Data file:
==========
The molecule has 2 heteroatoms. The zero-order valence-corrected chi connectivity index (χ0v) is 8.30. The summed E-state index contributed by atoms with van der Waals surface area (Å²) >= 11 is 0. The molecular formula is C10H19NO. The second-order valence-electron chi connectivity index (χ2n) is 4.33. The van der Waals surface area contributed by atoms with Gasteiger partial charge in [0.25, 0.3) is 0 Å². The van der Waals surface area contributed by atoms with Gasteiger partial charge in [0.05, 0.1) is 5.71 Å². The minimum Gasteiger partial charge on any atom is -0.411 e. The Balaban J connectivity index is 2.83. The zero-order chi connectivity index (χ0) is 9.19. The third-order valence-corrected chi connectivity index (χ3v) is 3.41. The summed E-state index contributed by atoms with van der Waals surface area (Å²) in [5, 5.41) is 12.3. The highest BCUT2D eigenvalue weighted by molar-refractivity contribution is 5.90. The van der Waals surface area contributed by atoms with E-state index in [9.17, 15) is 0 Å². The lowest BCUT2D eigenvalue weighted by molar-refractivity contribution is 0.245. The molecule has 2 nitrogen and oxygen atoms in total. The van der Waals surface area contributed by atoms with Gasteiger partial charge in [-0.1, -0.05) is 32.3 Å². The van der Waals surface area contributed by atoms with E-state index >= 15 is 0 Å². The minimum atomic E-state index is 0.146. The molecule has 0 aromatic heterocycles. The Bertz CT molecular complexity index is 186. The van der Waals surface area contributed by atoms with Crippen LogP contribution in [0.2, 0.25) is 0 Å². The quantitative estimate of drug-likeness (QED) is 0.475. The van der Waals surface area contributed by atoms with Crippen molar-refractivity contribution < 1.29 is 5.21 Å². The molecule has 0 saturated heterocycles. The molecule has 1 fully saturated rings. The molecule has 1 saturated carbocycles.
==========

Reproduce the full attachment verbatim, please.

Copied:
The molecule has 2 heteroatoms. The zero-order valence-corrected chi connectivity index (χ0v) is 8.30. The summed E-state index contributed by atoms with van der Waals surface area (Å²) >= 11 is 0. The molecular formula is C10H19NO. The second-order valence-electron chi connectivity index (χ2n) is 4.33. The van der Waals surface area contributed by atoms with Gasteiger partial charge in [0.25, 0.3) is 0 Å². The van der Waals surface area contributed by atoms with Gasteiger partial charge in [0.05, 0.1) is 5.71 Å². The minimum Gasteiger partial charge on any atom is -0.411 e. The Balaban J connectivity index is 2.83. The zero-order chi connectivity index (χ0) is 9.19. The third-order valence-corrected chi connectivity index (χ3v) is 3.41. The summed E-state index contributed by atoms with van der Waals surface area (Å²) in [5, 5.41) is 12.3. The highest BCUT2D eigenvalue weighted by molar-refractivity contribution is 5.90. The van der Waals surface area contributed by atoms with E-state index in [9.17, 15) is 0 Å². The lowest BCUT2D eigenvalue weighted by molar-refractivity contribution is 0.245. The molecule has 2 nitrogen and oxygen atoms in total. The van der Waals surface area contributed by atoms with Gasteiger partial charge in [-0.1, -0.05) is 32.3 Å². The van der Waals surface area contributed by atoms with E-state index >= 15 is 0 Å². The minimum atomic E-state index is 0.146. The molecule has 0 aromatic heterocycles. The Bertz CT molecular complexity index is 186. The van der Waals surface area contributed by atoms with Crippen LogP contribution in [0.2, 0.25) is 0 Å². The quantitative estimate of drug-likeness (QED) is 0.475. The van der Waals surface area contributed by atoms with Crippen molar-refractivity contribution < 1.29 is 5.21 Å². The molecule has 0 saturated heterocycles. The molecule has 1 fully saturated rings. The molecule has 1 saturated carbocycles.